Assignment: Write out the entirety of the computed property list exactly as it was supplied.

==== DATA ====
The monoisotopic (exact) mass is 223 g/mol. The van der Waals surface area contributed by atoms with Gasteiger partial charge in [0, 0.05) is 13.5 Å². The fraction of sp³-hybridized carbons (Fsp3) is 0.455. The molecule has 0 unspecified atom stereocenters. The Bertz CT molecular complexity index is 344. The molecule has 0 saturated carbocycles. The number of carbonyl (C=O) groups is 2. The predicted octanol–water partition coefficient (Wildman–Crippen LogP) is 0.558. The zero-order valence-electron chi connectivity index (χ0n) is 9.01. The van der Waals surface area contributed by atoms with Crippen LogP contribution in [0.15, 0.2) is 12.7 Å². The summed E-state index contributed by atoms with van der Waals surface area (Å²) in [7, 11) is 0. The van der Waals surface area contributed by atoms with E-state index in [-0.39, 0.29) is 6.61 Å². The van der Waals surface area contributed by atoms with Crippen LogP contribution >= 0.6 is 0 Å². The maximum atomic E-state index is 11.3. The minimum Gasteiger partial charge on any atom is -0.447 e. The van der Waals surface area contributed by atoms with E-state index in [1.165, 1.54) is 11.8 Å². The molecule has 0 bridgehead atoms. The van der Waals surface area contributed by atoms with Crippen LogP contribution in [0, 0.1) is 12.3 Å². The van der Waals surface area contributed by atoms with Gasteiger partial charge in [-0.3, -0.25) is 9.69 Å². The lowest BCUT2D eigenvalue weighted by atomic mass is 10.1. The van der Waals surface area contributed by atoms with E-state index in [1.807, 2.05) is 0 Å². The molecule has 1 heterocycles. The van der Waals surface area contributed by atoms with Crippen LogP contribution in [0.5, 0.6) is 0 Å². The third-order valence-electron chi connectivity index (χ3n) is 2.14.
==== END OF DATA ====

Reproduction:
The monoisotopic (exact) mass is 223 g/mol. The van der Waals surface area contributed by atoms with Gasteiger partial charge in [0, 0.05) is 13.5 Å². The fraction of sp³-hybridized carbons (Fsp3) is 0.455. The molecule has 0 unspecified atom stereocenters. The Bertz CT molecular complexity index is 344. The molecule has 0 saturated carbocycles. The number of carbonyl (C=O) groups is 2. The predicted octanol–water partition coefficient (Wildman–Crippen LogP) is 0.558. The zero-order valence-electron chi connectivity index (χ0n) is 9.01. The van der Waals surface area contributed by atoms with Crippen LogP contribution in [0.15, 0.2) is 12.7 Å². The summed E-state index contributed by atoms with van der Waals surface area (Å²) in [7, 11) is 0. The van der Waals surface area contributed by atoms with E-state index in [-0.39, 0.29) is 6.61 Å². The van der Waals surface area contributed by atoms with Crippen LogP contribution >= 0.6 is 0 Å². The maximum atomic E-state index is 11.3. The minimum Gasteiger partial charge on any atom is -0.447 e. The van der Waals surface area contributed by atoms with E-state index in [1.165, 1.54) is 11.8 Å². The molecule has 0 bridgehead atoms. The van der Waals surface area contributed by atoms with Crippen LogP contribution in [0, 0.1) is 12.3 Å². The van der Waals surface area contributed by atoms with Gasteiger partial charge in [-0.3, -0.25) is 9.69 Å². The lowest BCUT2D eigenvalue weighted by atomic mass is 10.1. The van der Waals surface area contributed by atoms with E-state index in [1.807, 2.05) is 0 Å². The molecule has 1 heterocycles. The van der Waals surface area contributed by atoms with Crippen LogP contribution in [0.5, 0.6) is 0 Å². The third-order valence-electron chi connectivity index (χ3n) is 2.14.